He says: “When I moved to Longbridge and came face to face with the scale of the operation it took some absorbing. It took time to comprehend that I was in charge of 81,000 people with factories in Longbridge, Cowley, and in the North. The problems were immense; new system, modernisation, new management, and new pay structures had to be planned and negotiated. Lord Stokes said we must have a new car built quickly to feed the vast dealer organisation. So we went ahead to build a new car. First problem was where to build it , Cowley or Longbridge? It was going to have to be made in one place in a fully mechanised facility. So we opted for Cowley in the old Morris plant just across the way from the Pressed Steel body factory where the bodyshells would have to be made anyway.”
Meantime, Turnbull’s team had decided on the format of the new car. Gone were the engineering innovations of B.M.Cs Mini, 1100, Maxi, and 1800. Front wheel drive, transverseengine, and hydrolastic suspension were all by-passed in favour of an earlier Alec Issigonis concept , the straightforward, ultra reliable Morris Minor.
Says Turnbull: “We haven’t abandoned the Issigonis front wheel drive concept, but for the new car we gave simplicity, ease of maintenance and value for money, the top priority. The engines are the well proven and reliable ‘ A’ and ‘ B ‘ series B.M.C. products, the gearbox and rear axle are developments of the tough Triumph Vitesse units and the front suspension is the simple but effective torsion bar layout used so successfully on the Morris Minor and Morris 1000. We think the family man looking for value for money with simple servicing will buy the Marina as will the big fleet owners. I am aiming for 10 per cent of the total market and I think I am going to get it.”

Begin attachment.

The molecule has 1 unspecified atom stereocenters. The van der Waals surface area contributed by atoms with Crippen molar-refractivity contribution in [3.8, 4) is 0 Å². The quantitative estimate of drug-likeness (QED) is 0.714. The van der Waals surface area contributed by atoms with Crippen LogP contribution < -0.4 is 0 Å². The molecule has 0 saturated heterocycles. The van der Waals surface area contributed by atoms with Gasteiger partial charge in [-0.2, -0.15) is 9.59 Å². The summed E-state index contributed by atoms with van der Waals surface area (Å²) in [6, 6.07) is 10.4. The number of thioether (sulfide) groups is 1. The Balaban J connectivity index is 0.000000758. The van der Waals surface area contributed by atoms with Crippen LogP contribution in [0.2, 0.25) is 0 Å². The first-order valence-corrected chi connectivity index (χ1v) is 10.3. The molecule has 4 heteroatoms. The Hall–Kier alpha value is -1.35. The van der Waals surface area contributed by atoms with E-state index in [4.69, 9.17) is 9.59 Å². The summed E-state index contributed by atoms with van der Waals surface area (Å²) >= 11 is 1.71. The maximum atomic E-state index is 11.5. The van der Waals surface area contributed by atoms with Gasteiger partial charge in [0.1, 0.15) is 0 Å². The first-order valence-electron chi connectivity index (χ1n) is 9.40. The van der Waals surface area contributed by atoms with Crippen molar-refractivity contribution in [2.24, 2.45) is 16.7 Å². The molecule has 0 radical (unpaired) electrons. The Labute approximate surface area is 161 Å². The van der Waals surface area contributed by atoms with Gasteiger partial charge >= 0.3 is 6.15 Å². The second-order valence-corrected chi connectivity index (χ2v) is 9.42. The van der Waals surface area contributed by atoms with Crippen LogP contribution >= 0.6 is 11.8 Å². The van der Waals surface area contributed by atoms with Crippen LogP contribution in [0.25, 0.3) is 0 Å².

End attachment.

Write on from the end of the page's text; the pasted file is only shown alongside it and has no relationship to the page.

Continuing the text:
If he does , and I for one wouldn’t argue that he won’t, then George Turnbull’s future will be firmly in orbit.
The man behind the Marina range is Mr George Turnbull, 44-year old managing director of the Austin-Morris Division of British Leyland. For the past two years he has worked a 12-hour day, six days a week, on the new car.
He admitted yesterday: “It has been a very stimulating period, but I would not like to go through it again.”
Is the Editor of the Parkers website and price guide, formerly editor of Classic Car Weekly, and launch editor/creator of Modern Classics magazine. Has contributed to various motoring titles including Octane, Practical Classics, Evo, Honest John, CAR magazine, Autocar, Pistonheads, Diesel Car, Practical Performance Car, Performance French Car, Car Mechanics, Jaguar World Monthly, MG Enthusiast, Modern MINI, Practical Classics, Fifth Gear Website, Radio 4, and the the Motoring Independent...
Likes 'conditionally challenged' motors and taking them on unfeasible adventures all across Europe.
Latest posts by Keith Adams (see all)
- Concepts and prototypes : Austin Allegro (1968-1972) - 15 February 2019
- Opinion : Austin 3 Litre – all a matter of order - 12 February 2019
- People : Interview with Donald Stokes - 11 February 2019